The male cattle is first a bull calf and if left intact becomes a bull. If the bull is fixed he becomes a steer and in about two or three years grows to an ox. The female is first a heifer calf, growing into a heifer and becoming a cow. Dairy cattle are those breeds that have been developed primarily to produce milk. The achievements of careful breeding have been outstanding because the individual high-performance cows could produce more than four times the average amount of milk and butterfat. In North America the major breeds of dairy cattle are the Holstein-Friesian, Brown Swiss, Ayrshire, Guernsey, and Jersey. The ancestors of these animals were imported from Europe, where similar cattle exist today. The Holstein-Friesian came from Holland, the Brown Swiss from Switzerland, the Ayrshire from Scotland, the Jersey and Guernsey from England. The major breeds show distinctive characteristics that may be used for identification. The Holstein-Friesian is the largest; a mature cow weighs at least 1500lb (Britannica). It is followed by the Brown Swiss, Ayrshire, and Guernsey. The Jersey is the smallest, with a mature cows weighing 1000lb (Britannica). Breeds also differ in color. The Holstein is black and white, although some may be red and white; the Guernsey is fawn, white markings and a yellow skin; the Jersey may vary from a light gray to a very dark fawn, usually solid in color but sometimes with white spots. The Brown Swiss varies from a very light grayish-brown to dark brown; and the Ayrshire can be red, brown, or mahogany with white. Breeds also differ by volume of milk produced and milk composition. Holstein-Friesians produce the largest volume followed by the Brown Swiss, Ayrshire, Guernsey, and Jersey. Milk in the Jersey contains the highest concentration of fat followed by Guernsey, Brown Swiss, Ayrshire, and the Holstein.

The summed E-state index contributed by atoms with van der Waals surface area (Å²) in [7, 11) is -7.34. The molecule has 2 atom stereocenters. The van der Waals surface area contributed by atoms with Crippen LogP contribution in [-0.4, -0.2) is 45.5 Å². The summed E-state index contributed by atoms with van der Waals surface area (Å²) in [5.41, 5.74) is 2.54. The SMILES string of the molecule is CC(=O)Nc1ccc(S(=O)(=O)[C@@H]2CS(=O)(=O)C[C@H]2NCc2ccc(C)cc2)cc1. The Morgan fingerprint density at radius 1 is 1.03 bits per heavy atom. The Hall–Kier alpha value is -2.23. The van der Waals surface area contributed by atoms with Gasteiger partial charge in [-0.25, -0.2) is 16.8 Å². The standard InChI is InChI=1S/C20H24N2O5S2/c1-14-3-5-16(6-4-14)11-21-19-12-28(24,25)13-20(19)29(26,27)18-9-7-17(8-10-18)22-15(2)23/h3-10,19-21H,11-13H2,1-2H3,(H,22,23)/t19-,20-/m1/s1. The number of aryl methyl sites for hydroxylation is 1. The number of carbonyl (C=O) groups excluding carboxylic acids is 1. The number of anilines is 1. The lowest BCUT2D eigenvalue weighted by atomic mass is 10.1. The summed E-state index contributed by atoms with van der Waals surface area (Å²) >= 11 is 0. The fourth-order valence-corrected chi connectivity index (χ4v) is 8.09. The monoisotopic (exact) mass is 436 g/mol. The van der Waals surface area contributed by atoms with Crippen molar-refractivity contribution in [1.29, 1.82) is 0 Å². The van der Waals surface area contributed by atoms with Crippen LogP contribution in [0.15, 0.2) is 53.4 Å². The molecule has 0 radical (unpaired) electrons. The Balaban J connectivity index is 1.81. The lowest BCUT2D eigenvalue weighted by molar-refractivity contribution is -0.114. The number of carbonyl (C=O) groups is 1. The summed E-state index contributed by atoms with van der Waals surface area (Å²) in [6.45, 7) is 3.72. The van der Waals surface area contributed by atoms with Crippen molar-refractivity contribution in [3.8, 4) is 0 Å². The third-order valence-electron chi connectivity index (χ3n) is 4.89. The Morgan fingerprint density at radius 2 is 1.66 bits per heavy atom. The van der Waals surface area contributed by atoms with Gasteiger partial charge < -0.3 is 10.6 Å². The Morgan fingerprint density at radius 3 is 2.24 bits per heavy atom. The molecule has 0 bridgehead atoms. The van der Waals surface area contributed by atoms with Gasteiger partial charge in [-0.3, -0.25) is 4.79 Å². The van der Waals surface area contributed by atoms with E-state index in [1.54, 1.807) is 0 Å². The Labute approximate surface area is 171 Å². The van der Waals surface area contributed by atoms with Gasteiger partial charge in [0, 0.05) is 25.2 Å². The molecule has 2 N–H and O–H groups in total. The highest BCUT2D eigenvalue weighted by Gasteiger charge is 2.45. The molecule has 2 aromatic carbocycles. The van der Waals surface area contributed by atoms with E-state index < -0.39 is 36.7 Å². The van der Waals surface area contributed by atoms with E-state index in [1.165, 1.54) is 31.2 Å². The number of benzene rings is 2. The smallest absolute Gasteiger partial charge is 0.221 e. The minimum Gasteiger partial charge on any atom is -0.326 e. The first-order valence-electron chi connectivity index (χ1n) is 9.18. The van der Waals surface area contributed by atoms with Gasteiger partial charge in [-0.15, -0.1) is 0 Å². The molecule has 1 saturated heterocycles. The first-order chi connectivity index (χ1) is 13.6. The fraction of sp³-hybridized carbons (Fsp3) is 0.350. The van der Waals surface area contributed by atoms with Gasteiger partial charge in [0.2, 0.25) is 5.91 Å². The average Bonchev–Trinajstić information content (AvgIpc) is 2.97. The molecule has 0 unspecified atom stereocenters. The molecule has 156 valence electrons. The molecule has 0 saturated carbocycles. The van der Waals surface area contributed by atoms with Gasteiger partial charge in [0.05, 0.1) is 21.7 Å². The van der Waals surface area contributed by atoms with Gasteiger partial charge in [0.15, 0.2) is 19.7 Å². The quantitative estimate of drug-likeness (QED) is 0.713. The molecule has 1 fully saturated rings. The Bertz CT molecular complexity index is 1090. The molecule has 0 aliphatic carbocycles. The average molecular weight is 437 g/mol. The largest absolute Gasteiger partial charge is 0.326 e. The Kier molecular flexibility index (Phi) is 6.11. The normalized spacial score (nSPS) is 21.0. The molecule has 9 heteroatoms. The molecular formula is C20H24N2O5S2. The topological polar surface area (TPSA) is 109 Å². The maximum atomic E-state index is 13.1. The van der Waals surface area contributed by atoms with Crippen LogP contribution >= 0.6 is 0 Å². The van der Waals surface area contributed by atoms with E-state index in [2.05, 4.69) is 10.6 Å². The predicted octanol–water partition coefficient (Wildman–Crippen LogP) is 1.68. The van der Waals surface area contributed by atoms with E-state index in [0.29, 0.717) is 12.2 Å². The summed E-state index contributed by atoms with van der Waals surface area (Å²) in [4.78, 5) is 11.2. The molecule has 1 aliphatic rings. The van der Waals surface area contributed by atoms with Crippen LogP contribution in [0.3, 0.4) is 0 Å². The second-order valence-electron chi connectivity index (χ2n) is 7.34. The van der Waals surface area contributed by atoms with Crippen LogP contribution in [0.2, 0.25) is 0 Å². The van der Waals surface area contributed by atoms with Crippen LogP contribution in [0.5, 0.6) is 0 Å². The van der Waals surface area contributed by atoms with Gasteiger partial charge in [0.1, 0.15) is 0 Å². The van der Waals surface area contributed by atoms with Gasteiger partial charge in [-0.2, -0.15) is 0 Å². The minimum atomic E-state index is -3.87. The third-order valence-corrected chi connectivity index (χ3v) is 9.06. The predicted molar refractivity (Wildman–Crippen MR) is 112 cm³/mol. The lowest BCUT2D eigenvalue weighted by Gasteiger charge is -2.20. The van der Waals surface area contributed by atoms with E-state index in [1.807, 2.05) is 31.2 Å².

Beef cattle have been bred and selected primarily for the production of meat. Many breeds have been developed or adapted for special conditions. The major breeds of registered beef cattle in North America are Angus, Hereford, Polled Hereford, Charolais, Shorthorn, Santa Gertrudis, Brahman, Brangus, and Red Angus. In recent years, several “exotic” breeds also have been imported. The “exotic” breeds have been used primarily for crossing with the major breeds in North America to increase the size and milking ability of the crossbred offspring for commercial production. The Herefords are characterized by a red coat color and a white face. Polled Herefords have the same characteristics, but they are hornless. Angus are solid black in color and are polled; the Charolais are white or cream colored; and the Shorthorn may be red, white, or roan. The Brahman is usually white in color, with large droopy ears, and a large dewlap. The Santa Gertrudis was developed in Texas from crossbreeding the Brahman and Shorthorn breeds. There are also dual-purpose breeds which are breeds that have been selected for both meat and milk production. They include Milking Shorthorn, Red Dane, Red Polled, and Pinzgauer. Many of the animals classified as either dairy or beef breed, particularly those of continental Europe, could alternatively be classified as dual-purpose breeds.